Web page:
Goldman Sachs Group (GS) - Get Report lead U.S. bank shares lower in pre-market trading Friday after the Federal Reserve capped buybacks and dividend payments for the country's biggest lenders following its latest round of stress tests.
The Fed, which has gauged the health of the biggest U.S. banks each year since the global financial crisis, added a so-called 'sensitivity" test to its annual check-up, allowing it to measure the ability of 34 domestic lenders to weather an extreme 'double-dip' recession triggered by the coronavirus pandemic.
Under that "W-shaped" scenario, the Fed said, banks could be on the hook for a collective $700 billion in bad loan losses and a 2.5% fall in aggregate capital ratios.
"In light of these results, the Board took several actions following its stress tests to ensure large banks remain resilient despite the economic uncertainty from the coronavirus event," the Fed said in a statement. "For the third quarter of this year, the Board is requiring large banks to preserve capital by suspending share repurchases, capping dividend payments, and allowing dividends according to a formula based on recent income. The Board is also requiring banks to re-evaluate their longer-term capital plans."
Wells Fargo (WFC) - Get Report, which set aside $4 billion in the first quarter to cover bad loans, was marked 2.85% lower in pre-market trading Friday to indicate an opening bell price of $26.59 each. JPMorgan Chase (JPM) - Get Report, the biggest U.S. lender, was marked 1.75% lower at $96.25. JPMorgan's first-quarter loan loss provision was pegged at $8.25 billion, an 87% increase from the same period last year.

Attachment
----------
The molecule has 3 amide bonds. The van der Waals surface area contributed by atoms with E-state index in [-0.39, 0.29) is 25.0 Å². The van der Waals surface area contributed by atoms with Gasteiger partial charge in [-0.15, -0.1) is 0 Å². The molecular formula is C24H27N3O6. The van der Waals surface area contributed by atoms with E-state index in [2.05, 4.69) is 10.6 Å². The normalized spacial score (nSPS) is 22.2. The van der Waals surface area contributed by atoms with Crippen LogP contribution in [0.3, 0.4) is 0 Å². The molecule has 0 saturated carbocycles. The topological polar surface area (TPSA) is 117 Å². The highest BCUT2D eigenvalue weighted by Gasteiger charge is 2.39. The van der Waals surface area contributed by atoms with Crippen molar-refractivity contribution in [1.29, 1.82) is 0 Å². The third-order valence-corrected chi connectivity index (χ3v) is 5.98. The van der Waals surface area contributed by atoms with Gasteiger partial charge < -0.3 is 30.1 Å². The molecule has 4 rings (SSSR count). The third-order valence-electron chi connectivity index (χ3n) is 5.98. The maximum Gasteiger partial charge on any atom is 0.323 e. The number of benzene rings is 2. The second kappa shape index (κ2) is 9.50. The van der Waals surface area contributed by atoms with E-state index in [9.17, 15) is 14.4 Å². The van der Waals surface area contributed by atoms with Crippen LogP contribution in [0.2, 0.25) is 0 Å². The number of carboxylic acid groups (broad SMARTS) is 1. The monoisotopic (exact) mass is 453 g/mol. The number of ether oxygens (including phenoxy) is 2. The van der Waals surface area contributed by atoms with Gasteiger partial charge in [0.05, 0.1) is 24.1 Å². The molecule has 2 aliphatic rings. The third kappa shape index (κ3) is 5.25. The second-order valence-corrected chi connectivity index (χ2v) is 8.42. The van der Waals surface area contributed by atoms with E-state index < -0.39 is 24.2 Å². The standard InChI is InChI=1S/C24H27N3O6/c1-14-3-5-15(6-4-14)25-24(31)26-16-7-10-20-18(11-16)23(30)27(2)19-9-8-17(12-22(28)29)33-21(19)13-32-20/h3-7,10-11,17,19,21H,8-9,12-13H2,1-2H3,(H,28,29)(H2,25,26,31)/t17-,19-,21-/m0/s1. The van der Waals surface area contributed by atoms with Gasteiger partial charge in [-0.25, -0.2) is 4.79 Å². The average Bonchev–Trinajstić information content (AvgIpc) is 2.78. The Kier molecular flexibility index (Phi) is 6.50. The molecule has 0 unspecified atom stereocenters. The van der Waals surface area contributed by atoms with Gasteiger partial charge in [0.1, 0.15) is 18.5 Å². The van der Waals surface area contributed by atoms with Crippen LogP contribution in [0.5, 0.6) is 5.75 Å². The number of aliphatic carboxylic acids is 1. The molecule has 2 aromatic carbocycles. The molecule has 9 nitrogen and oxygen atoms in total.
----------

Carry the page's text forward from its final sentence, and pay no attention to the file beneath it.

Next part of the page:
Citigroup (C) - Get Report shares were marked 0.57% lower at $52.38 each while Goldman Sachs shares were seen 3.16% lower at $200.55 each. Bank of America (BAC) - Get Report slipped 2.02% to $24.22 each.
"We are impressed by banks’ balance sheet resiliency under the COVID-19 scenarios, and note that these analyses fail to consider the positive impact of economic stimuli," said BMO Capital Markets analyst Lana Chen, who estimates that nearly all of the largest U.S. banks can sustain their current dividend payments into the fourth quarter apart from Goldman Sachs, which she estimates will have a so-called 'stress capital buffer' of 6.7% when the new requirements commence in October.
Goldman's net credit loss provision for the first quarter totaled $937 million, a more than three-fold increase from the prior year, "as a result of continued pressure in the energy sector and the impact of COVID-19 on the broader economic environment."
Goldman paid a $1.25 per share dividend for the first quarter, as part of an overall shareholder return of $2.4 billion, while noting that "given our continued earnings generation and solid capital position, we feel comfortable maintaining our dividend."